3.jpg

Blog

World Travels by Casey

Phnom Penh, Cambodia

I arrived to "one stop hostel" by Tuk Tuk from where the bus dropped us off in the city of Phnom Penh on January 5th. This country immediately showed its friendliness to me! Big bright smiles, amazing English speaking Cambodians and little kids waving at me from the streets as our bus passed thru the city. 

The entrance to One Stop hostel. On the right behind Alex (the guy in the red shirt) is Ben. He's the Cambodian guy who seems to run the hostel which is owned by a Japanese man. This hostel has 3 locations throughout Cambodia.

The lounge area on the 2nd floor.

My 8 bed mixed dorm room. There was a great mix of travelers in this room. 

My very comfortable bed which also had an electrical outlet and a light. They all had these. 

I discovered this staircase in my last night there. It's in the dorm room on the top floor and if you go up the these stairs you've basically entered a secret dorm room of 4 more beds. 

"Enjoy with your stay" painted on a wall in the hostel. These kind of saying are commonly found in Vietnam and Thailand as well. translation: "Enjoy your stay"

I arrived in the evening to the hostel immediately booked a tour to the killing fields and the genocide museum/ prison for the next day.

I met several travelers the first morning there. We were eating breakfast downstairs and trying to organize 2 Tuk tuks to split us between for the tour we were heading to. This is Leah from NZ, Ken from Hong Kong and I. These dust masks were given to us for the Tuk Tuk and we gratefully used them! 

Between the dust on the poorly maintained roadways, the garbage trucks, and the dreadful smell of sewage as we passed over the water ways; we needed those masks! The smell... Imagine the last volcano you visited and think of that rotten egg/ sulfur smell. Now intensify that by 100x! These poor people! They need to find a new way to take care of this problem and clean up their water. 

The killing field entrance fee was $3 and $6 if you want the audio guide. I highly recommend the audio guide. There are guides you can hire or signs to read yourself but the audio is great! So educational! 

As I walked with my audio guide id come to these signs and punch in the number (see the little blue sign w/2 and a set of headphones) shown on the sign. 

This is the grave pit of women and children. The babies and young children were thrown against this tree "the killing tree" (now covered in bracelets) to their deaths.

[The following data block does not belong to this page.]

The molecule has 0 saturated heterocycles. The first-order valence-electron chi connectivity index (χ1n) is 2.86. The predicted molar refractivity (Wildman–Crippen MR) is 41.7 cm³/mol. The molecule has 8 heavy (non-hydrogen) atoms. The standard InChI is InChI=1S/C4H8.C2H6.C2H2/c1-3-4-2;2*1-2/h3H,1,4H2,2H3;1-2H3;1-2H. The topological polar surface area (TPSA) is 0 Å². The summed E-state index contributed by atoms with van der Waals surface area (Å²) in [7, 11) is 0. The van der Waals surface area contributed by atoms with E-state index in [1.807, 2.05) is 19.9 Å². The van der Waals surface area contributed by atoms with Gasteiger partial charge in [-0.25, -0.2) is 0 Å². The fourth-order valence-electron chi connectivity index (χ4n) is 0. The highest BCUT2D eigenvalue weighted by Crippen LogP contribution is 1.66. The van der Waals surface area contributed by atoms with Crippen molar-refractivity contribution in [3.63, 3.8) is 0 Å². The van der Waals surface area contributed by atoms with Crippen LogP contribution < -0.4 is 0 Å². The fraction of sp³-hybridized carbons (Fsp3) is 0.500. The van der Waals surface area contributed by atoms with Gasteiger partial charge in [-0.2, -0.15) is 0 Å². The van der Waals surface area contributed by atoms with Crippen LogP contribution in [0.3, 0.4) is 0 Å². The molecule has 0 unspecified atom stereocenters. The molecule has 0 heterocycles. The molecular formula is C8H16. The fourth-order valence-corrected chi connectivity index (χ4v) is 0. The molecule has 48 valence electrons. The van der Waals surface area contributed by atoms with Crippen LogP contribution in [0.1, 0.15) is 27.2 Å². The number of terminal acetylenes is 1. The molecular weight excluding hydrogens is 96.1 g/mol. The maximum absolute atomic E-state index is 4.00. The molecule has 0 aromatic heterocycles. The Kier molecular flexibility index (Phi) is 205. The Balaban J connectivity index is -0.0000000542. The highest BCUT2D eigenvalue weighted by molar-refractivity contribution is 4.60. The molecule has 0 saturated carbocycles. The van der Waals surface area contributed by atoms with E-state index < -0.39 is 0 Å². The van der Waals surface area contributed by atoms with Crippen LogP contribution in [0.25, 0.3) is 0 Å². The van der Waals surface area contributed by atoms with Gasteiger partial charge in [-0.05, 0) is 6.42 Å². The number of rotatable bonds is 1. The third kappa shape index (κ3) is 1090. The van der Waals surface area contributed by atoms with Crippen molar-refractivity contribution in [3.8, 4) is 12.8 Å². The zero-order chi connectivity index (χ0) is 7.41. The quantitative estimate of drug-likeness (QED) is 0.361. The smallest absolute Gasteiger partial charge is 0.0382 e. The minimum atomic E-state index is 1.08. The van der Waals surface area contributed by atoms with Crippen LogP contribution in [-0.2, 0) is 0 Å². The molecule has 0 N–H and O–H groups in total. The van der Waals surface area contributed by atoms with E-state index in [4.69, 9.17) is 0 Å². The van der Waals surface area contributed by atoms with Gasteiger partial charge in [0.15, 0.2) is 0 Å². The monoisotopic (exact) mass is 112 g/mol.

Pieces of bones still remaining and appearing to this day, after excavation in 1980.

This building was created to house and honor all who lost their lives. 

The skulls are categorized and color coded by colored dots. The colors tell the ages, sex and how they were killed.

Pol Pot, the cruel man behind the Khmer Rouge and killings of innocent people starting April 17th 1977. Surprisingly this was the only photo I saw of him after 2 big tours. 

This was a school building saved and turned into a prison. 

Inside the classrooms were chambers and small jail cells made of brick.

The entrance to the prison/ museum was another $6 including audio guide or free with a valid student ID.

It was a pretty exhausting day. Lots to look at, take in and read. I honestly just skimmed the prison. I was having a hard time taking any more in that day. I followed behind a tour guide and listened to him for a bit and read some things on my own and then walked the grounds before leaving. 

That night was my last night at the backpackers. I honestly wasn't impressed with this city. 2 nights there was perfect. There was a handful of beggars who when offered food didn't want it. They wanted money. Children and their mothers. The Wednesday night market wasn't very good. It was mostly clothing and a little bit of food but it was the most un creative of all the Asian markets I had been to yet. There was nothing hand made besides the food.

After the market and everyone eventually went to bed I stayed up visiting with local guys who work at the hostel. They invited me to try some of their local food that they were cooking up. Friend noodles and then this desert... Beans mixed with coconut milk and tapioca beads. It was good because of the coconut but the beans were a strange touch.

I woke the next morning to gather my things and catch an oversized mini van to  Kampot. I said goodbye to the new friends I made there and helped light up some sparklers! Yep, sparklers! 

This is Allen from Ireland and it was his 22nd birthday the morning I left. Leah had sparklers in her backpack and our other friend ordered a pancake and set him up with a birthday cake when he walked downstairs that morning. Our efforts brought a smile to his face. 

Nate KComment